Luc Besson’s latest science fiction film is an adaptation of the classic French comic book Valérian and Laureline. Valerian and the City of a Thousand Planets follows the titular Valerian and his partner Laureline as they race to protect an interstellar city known as Alpha, which is home to thousands of aliens from across the galaxy.
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Luc Besson’s latest film, Valerian and the City of a Thousand Planets, is clearly the culmination of a long-simmering passion. Besson has talked at length about how the comics that served as his source material were among his only avenues of entertainment in childhood, and how he became addicted to them, even though they were only released at the rate of two pages a week. While his movie adaptation stumbles over characters and plot, it does excel at capturing the look and feel of the world created in those French comics.Read Article >
Valérian et Laureline was created by writer Pierre Christin and artist Jean-Claude Mézières. The pair grew up together, and they began creating comics in the mid-1960s. Christin says he and Mézières steered toward science fiction because there weren’t many such comics in France, and the genre was extremely popular overseas. The pair also wanted to write about an unconventional character, and they wanted an outlet to comment on French politics of the time. “I despised all those things and I yearned,” Christin recounted, “like so many people from my generation, for change.”
Valerian and the City of a Thousand Planets, the latest sci-fi epic from Luc Besson, had far more humble beginnings than the silver screen. It started out as a series of French comics called Valérian and Laureline that launched in 1967 and wrapped in 2010.Read Article >
Besson has talked at length about his love for the series, especially its heroine Laureline, and it inspired some of his 1990s hit The Fifth Element. In the comics, Valerian and Laureline are “spatio-temporal” agents who travel through time and space solving problems, like the title character on Doctor Who. Unlike her Cara Delevingne live-action counterpart, the comic version of Laureline is a peasant from 11th century France who winds up becoming Valerian’s partner after saving him.
Valerian and the City of a Thousand Planets’ arrival in theaters, the same year as The Fifth Element’s 20th anniversary, feels like cosmic karma. Luc Besson directed both films, and his late-1990s cult classic has a lot in common with the new celebration of his favorite childhood comic. Both are colorful takes on a science fiction future filled with fantastical creatures and brawling heroes.Read Article >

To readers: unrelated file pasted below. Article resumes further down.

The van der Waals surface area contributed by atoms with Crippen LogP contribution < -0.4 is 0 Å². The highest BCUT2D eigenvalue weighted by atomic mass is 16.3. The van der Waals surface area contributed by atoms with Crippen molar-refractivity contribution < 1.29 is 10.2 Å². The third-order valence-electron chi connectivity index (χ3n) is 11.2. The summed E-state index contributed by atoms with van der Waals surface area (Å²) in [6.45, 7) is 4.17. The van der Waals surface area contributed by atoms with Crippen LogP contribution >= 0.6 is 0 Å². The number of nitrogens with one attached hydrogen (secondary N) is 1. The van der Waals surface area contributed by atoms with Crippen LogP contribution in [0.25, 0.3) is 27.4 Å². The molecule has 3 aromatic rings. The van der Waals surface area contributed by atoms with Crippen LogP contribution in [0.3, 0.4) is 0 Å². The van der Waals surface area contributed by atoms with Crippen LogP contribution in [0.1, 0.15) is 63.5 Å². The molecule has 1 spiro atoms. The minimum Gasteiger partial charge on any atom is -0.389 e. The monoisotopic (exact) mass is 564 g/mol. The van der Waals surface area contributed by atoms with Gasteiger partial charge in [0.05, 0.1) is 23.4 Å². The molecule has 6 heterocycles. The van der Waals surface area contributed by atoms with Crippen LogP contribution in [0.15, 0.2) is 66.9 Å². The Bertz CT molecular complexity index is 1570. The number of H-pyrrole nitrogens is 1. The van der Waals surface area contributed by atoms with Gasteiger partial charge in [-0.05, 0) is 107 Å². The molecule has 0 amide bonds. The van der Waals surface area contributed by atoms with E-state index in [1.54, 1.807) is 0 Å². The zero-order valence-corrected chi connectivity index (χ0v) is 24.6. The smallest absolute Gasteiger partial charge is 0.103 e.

Besson has said he will never make a Fifth Element sequel, and there’s a lot to be grateful for there. It’s hard to imagine that the original film’s charming kitsch would translate well on modern screens. Bruce Willis plays a retired special forces soldier, now stuck working as a taxi driver with a flying cab. After Leeloo, played by Milla Jovovich with Cheeto-orange hair, plummets into his ride in the greatest wedgie-suit of all time, the two embark on a quest to save their world.
Jul 26, 2017
The most thrilling scene in Luc Besson’s stupefyingly ambitious new science fiction opus Valerian and the City of a Thousand Planets takes place inside a giant metaphor. Protagonists Valerian (Dane DeHaan) and Laureline (Cara Delevingne) have been tasked with retrieving a McGuffin from an alien junk dealer whose storefront happens to be located in an alternate dimension. Through the use of virtual reality-style gear and miniportals resembling old-school boomboxes, they’re able to reach through the membrane of reality and into the world layered on top of their own. The ensuing chase straddles the line between thrilling and silly, cross-cutting between Valerian hustling through a bustling marketplace in the mirror-plane, and dodging invisible bullets through a vast desert back in his own dimension.Read Article >
It’s easy to imagine Besson staging this sequence as an analogue in defense of Valerian’s CGI-heavy digital filmmaking. At the interdimensional bazaar, Laureline and Valerian move just like actors in a greenscreened world, physically existing in a real space while simultaneously projected into a manufactured one. And while Besson good-naturedly jokes about the limits of the mediating equipment — wondrous as these portals are, they’re still prone to go on the fritz like any other gizmo — he reinforces its awe-inspiring potential over everything else. Like his characters, Besson was on a mission that couldn’t be accomplished without leaving the physical world. Inside and outside the movie, the transportive magic of technology makes previously impossible things possible.
In Luc Besson’s science-fiction fantasy Valerian and the City of a Thousand Planets, one of the major action sequences takes place in a space called the Big Market. It’s a sort of hyperdimensional mall where tourists show up in busses to strap on VR gear and wander around in a desert, while virtually experiencing a promised 1 million shops. Valerian’s Big Market has some technology that we aren’t likely to achieve anytime soon. It isn’t just virtual reality: the stores exist in a different dimension, and shoppers can access their purchases instantly by yanking them through a dimensional portal at the checkout stand. But apart from instant delivery, most of the market could be adapted to real-world virtual reality technology, and in that sense, it has some interesting potential.Read Article >